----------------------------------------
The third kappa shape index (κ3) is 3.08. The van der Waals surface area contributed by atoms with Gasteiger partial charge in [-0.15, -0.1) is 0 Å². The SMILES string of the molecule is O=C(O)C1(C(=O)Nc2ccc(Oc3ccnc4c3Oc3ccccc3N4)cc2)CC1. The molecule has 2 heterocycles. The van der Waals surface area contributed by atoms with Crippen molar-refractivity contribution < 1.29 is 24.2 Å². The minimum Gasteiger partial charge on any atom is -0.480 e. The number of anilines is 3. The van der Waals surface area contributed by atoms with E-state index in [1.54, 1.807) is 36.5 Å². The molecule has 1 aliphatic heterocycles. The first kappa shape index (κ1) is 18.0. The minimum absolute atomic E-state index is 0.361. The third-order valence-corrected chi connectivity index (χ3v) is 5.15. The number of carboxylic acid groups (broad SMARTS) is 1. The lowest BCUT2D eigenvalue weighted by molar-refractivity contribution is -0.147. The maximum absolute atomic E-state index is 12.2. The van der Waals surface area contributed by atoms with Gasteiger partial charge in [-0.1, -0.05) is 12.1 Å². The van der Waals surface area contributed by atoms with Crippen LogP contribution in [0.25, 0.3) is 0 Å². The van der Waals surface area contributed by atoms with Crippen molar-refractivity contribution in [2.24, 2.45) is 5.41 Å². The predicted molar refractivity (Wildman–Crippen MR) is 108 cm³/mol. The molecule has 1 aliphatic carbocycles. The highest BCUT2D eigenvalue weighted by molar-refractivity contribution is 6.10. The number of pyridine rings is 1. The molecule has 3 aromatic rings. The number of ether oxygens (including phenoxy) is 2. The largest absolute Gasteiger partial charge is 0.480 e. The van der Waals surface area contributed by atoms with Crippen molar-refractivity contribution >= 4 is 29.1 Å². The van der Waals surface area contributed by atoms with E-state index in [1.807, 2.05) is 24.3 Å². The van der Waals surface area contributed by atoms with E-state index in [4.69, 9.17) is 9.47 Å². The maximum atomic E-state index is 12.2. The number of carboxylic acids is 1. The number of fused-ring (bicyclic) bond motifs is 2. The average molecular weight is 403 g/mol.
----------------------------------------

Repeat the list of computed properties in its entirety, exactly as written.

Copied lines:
The third kappa shape index (κ3) is 3.08. The van der Waals surface area contributed by atoms with Gasteiger partial charge in [-0.15, -0.1) is 0 Å². The SMILES string of the molecule is O=C(O)C1(C(=O)Nc2ccc(Oc3ccnc4c3Oc3ccccc3N4)cc2)CC1. The molecule has 2 heterocycles. The van der Waals surface area contributed by atoms with Crippen molar-refractivity contribution < 1.29 is 24.2 Å². The minimum Gasteiger partial charge on any atom is -0.480 e. The number of anilines is 3. The van der Waals surface area contributed by atoms with E-state index in [1.54, 1.807) is 36.5 Å². The molecule has 1 aliphatic heterocycles. The first kappa shape index (κ1) is 18.0. The minimum absolute atomic E-state index is 0.361. The third-order valence-corrected chi connectivity index (χ3v) is 5.15. The number of carboxylic acid groups (broad SMARTS) is 1. The lowest BCUT2D eigenvalue weighted by molar-refractivity contribution is -0.147. The maximum absolute atomic E-state index is 12.2. The van der Waals surface area contributed by atoms with Gasteiger partial charge in [-0.1, -0.05) is 12.1 Å². The van der Waals surface area contributed by atoms with Crippen LogP contribution in [0.25, 0.3) is 0 Å². The van der Waals surface area contributed by atoms with Crippen molar-refractivity contribution in [2.24, 2.45) is 5.41 Å². The predicted molar refractivity (Wildman–Crippen MR) is 108 cm³/mol. The molecule has 1 aliphatic carbocycles. The highest BCUT2D eigenvalue weighted by molar-refractivity contribution is 6.10. The number of pyridine rings is 1. The molecule has 3 aromatic rings. The number of ether oxygens (including phenoxy) is 2. The largest absolute Gasteiger partial charge is 0.480 e. The van der Waals surface area contributed by atoms with Crippen molar-refractivity contribution >= 4 is 29.1 Å². The van der Waals surface area contributed by atoms with E-state index in [1.807, 2.05) is 24.3 Å². The van der Waals surface area contributed by atoms with E-state index in [4.69, 9.17) is 9.47 Å². The maximum atomic E-state index is 12.2. The number of carboxylic acids is 1. The number of fused-ring (bicyclic) bond motifs is 2. The average molecular weight is 403 g/mol.